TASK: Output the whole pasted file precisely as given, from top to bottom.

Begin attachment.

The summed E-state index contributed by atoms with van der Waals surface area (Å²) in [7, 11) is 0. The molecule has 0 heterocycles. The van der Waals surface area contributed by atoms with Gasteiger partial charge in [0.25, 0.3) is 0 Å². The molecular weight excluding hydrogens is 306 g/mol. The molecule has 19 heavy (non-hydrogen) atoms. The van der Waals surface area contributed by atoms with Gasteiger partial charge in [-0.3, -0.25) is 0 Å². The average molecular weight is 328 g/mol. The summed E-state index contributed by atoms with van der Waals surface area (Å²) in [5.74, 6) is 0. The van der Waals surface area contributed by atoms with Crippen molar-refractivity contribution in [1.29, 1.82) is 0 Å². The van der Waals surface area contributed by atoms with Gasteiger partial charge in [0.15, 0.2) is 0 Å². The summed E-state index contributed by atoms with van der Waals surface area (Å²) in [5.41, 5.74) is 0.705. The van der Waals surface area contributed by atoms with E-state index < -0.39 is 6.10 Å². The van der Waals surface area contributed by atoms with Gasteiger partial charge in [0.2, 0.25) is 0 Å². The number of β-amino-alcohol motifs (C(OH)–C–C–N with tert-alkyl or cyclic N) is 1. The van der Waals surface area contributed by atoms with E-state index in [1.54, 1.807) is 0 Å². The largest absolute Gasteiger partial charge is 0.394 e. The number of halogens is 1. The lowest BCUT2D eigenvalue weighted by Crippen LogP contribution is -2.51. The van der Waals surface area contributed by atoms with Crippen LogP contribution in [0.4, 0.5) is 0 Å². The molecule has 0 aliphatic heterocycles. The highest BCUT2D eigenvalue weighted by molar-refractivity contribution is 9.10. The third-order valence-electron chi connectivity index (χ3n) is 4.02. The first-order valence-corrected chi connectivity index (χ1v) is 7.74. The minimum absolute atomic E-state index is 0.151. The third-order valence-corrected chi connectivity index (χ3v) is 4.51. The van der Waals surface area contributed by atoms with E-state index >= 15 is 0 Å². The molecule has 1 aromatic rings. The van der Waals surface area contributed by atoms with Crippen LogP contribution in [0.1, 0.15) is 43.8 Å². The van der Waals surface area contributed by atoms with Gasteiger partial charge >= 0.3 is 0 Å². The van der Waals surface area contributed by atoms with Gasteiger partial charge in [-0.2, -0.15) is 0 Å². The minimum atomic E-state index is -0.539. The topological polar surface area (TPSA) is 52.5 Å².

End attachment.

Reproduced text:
The summed E-state index contributed by atoms with van der Waals surface area (Å²) in [7, 11) is 0. The molecule has 0 heterocycles. The van der Waals surface area contributed by atoms with Gasteiger partial charge in [0.25, 0.3) is 0 Å². The molecular weight excluding hydrogens is 306 g/mol. The molecule has 19 heavy (non-hydrogen) atoms. The van der Waals surface area contributed by atoms with Gasteiger partial charge in [-0.3, -0.25) is 0 Å². The average molecular weight is 328 g/mol. The summed E-state index contributed by atoms with van der Waals surface area (Å²) in [5.74, 6) is 0. The van der Waals surface area contributed by atoms with Crippen molar-refractivity contribution in [1.29, 1.82) is 0 Å². The van der Waals surface area contributed by atoms with Gasteiger partial charge in [0.15, 0.2) is 0 Å². The summed E-state index contributed by atoms with van der Waals surface area (Å²) in [5.41, 5.74) is 0.705. The van der Waals surface area contributed by atoms with E-state index < -0.39 is 6.10 Å². The van der Waals surface area contributed by atoms with Gasteiger partial charge in [0.2, 0.25) is 0 Å². The number of β-amino-alcohol motifs (C(OH)–C–C–N with tert-alkyl or cyclic N) is 1. The van der Waals surface area contributed by atoms with E-state index in [1.54, 1.807) is 0 Å². The largest absolute Gasteiger partial charge is 0.394 e. The number of halogens is 1. The lowest BCUT2D eigenvalue weighted by Crippen LogP contribution is -2.51. The van der Waals surface area contributed by atoms with Crippen LogP contribution in [0.4, 0.5) is 0 Å². The molecule has 0 aliphatic heterocycles. The highest BCUT2D eigenvalue weighted by molar-refractivity contribution is 9.10. The third-order valence-electron chi connectivity index (χ3n) is 4.02. The first-order valence-corrected chi connectivity index (χ1v) is 7.74. The minimum absolute atomic E-state index is 0.151. The third-order valence-corrected chi connectivity index (χ3v) is 4.51. The van der Waals surface area contributed by atoms with E-state index >= 15 is 0 Å². The molecule has 1 aromatic rings. The van der Waals surface area contributed by atoms with Crippen LogP contribution in [0.1, 0.15) is 43.8 Å². The van der Waals surface area contributed by atoms with Gasteiger partial charge >= 0.3 is 0 Å². The van der Waals surface area contributed by atoms with Gasteiger partial charge in [-0.2, -0.15) is 0 Å². The minimum atomic E-state index is -0.539. The topological polar surface area (TPSA) is 52.5 Å².